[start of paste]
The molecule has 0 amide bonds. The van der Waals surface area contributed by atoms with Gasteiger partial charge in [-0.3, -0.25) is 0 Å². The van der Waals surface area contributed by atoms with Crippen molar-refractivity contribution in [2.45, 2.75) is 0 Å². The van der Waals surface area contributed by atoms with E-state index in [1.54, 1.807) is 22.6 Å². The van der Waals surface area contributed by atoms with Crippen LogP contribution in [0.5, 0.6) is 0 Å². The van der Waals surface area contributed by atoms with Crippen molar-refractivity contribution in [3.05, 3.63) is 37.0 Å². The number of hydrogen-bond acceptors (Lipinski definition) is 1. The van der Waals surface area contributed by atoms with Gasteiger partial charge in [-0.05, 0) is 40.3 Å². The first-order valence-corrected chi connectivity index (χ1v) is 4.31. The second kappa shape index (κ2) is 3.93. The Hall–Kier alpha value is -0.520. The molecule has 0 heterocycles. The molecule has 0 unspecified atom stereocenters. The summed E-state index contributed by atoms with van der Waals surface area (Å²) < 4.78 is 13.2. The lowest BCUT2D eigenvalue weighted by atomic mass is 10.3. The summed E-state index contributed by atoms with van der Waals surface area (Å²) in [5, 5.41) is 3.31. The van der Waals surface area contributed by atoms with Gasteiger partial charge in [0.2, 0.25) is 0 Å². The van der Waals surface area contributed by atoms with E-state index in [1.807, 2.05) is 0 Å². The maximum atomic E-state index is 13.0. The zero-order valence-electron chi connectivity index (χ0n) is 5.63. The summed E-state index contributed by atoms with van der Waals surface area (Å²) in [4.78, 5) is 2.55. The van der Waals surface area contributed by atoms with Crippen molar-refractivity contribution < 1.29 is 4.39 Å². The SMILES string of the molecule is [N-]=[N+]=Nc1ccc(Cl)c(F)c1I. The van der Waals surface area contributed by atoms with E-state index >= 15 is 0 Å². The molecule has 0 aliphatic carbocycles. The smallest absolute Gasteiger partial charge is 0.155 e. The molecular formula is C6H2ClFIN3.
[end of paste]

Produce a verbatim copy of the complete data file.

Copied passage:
The molecule has 0 amide bonds. The van der Waals surface area contributed by atoms with Gasteiger partial charge in [-0.3, -0.25) is 0 Å². The van der Waals surface area contributed by atoms with Crippen molar-refractivity contribution in [2.45, 2.75) is 0 Å². The van der Waals surface area contributed by atoms with E-state index in [1.54, 1.807) is 22.6 Å². The van der Waals surface area contributed by atoms with Crippen LogP contribution in [0.5, 0.6) is 0 Å². The van der Waals surface area contributed by atoms with Crippen molar-refractivity contribution in [3.05, 3.63) is 37.0 Å². The number of hydrogen-bond acceptors (Lipinski definition) is 1. The van der Waals surface area contributed by atoms with Gasteiger partial charge in [-0.05, 0) is 40.3 Å². The first-order valence-corrected chi connectivity index (χ1v) is 4.31. The second kappa shape index (κ2) is 3.93. The Hall–Kier alpha value is -0.520. The molecule has 0 heterocycles. The molecule has 0 unspecified atom stereocenters. The summed E-state index contributed by atoms with van der Waals surface area (Å²) < 4.78 is 13.2. The lowest BCUT2D eigenvalue weighted by atomic mass is 10.3. The summed E-state index contributed by atoms with van der Waals surface area (Å²) in [5, 5.41) is 3.31. The van der Waals surface area contributed by atoms with Gasteiger partial charge in [0.2, 0.25) is 0 Å². The van der Waals surface area contributed by atoms with E-state index in [1.807, 2.05) is 0 Å². The maximum atomic E-state index is 13.0. The zero-order valence-electron chi connectivity index (χ0n) is 5.63. The summed E-state index contributed by atoms with van der Waals surface area (Å²) in [4.78, 5) is 2.55. The van der Waals surface area contributed by atoms with Crippen molar-refractivity contribution < 1.29 is 4.39 Å². The SMILES string of the molecule is [N-]=[N+]=Nc1ccc(Cl)c(F)c1I. The van der Waals surface area contributed by atoms with E-state index >= 15 is 0 Å². The molecule has 0 aliphatic carbocycles. The smallest absolute Gasteiger partial charge is 0.155 e. The molecular formula is C6H2ClFIN3.